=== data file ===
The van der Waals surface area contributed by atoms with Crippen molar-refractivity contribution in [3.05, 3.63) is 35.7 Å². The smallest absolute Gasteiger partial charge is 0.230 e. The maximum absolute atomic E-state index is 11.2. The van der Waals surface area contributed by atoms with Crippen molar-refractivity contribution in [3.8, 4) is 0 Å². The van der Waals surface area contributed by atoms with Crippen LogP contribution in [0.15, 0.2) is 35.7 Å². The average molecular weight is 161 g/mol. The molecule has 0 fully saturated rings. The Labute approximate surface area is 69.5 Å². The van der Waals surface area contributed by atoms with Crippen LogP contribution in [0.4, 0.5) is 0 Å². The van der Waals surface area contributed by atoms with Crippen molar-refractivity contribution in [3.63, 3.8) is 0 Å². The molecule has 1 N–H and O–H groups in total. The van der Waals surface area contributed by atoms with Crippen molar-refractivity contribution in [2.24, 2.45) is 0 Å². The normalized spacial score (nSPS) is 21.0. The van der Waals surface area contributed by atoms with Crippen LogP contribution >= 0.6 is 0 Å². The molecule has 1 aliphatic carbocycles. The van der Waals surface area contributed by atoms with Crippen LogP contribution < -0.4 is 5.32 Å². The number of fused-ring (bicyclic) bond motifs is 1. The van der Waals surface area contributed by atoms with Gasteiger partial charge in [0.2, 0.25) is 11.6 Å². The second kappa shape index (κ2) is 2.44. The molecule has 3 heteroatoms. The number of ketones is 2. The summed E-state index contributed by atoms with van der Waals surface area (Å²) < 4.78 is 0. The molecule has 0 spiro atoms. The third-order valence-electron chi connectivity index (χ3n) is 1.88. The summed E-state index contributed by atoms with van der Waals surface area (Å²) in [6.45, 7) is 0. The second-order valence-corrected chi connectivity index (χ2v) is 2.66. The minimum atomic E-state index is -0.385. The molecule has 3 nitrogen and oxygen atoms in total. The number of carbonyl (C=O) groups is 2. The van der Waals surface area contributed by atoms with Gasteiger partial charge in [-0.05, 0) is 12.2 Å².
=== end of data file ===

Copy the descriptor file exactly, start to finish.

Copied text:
The van der Waals surface area contributed by atoms with Crippen molar-refractivity contribution in [3.05, 3.63) is 35.7 Å². The smallest absolute Gasteiger partial charge is 0.230 e. The maximum absolute atomic E-state index is 11.2. The van der Waals surface area contributed by atoms with Crippen molar-refractivity contribution in [3.8, 4) is 0 Å². The van der Waals surface area contributed by atoms with Crippen LogP contribution in [0.15, 0.2) is 35.7 Å². The average molecular weight is 161 g/mol. The molecule has 0 fully saturated rings. The Labute approximate surface area is 69.5 Å². The van der Waals surface area contributed by atoms with Crippen LogP contribution in [0.4, 0.5) is 0 Å². The van der Waals surface area contributed by atoms with Crippen molar-refractivity contribution in [3.63, 3.8) is 0 Å². The molecule has 1 N–H and O–H groups in total. The van der Waals surface area contributed by atoms with Crippen molar-refractivity contribution in [2.24, 2.45) is 0 Å². The normalized spacial score (nSPS) is 21.0. The van der Waals surface area contributed by atoms with Crippen LogP contribution >= 0.6 is 0 Å². The molecule has 1 aliphatic carbocycles. The van der Waals surface area contributed by atoms with Crippen LogP contribution < -0.4 is 5.32 Å². The number of fused-ring (bicyclic) bond motifs is 1. The van der Waals surface area contributed by atoms with Gasteiger partial charge in [0.2, 0.25) is 11.6 Å². The second kappa shape index (κ2) is 2.44. The molecule has 3 heteroatoms. The number of ketones is 2. The summed E-state index contributed by atoms with van der Waals surface area (Å²) < 4.78 is 0. The molecule has 0 spiro atoms. The third-order valence-electron chi connectivity index (χ3n) is 1.88. The summed E-state index contributed by atoms with van der Waals surface area (Å²) in [6.45, 7) is 0. The second-order valence-corrected chi connectivity index (χ2v) is 2.66. The minimum atomic E-state index is -0.385. The molecule has 3 nitrogen and oxygen atoms in total. The number of carbonyl (C=O) groups is 2. The van der Waals surface area contributed by atoms with Gasteiger partial charge in [-0.05, 0) is 12.2 Å².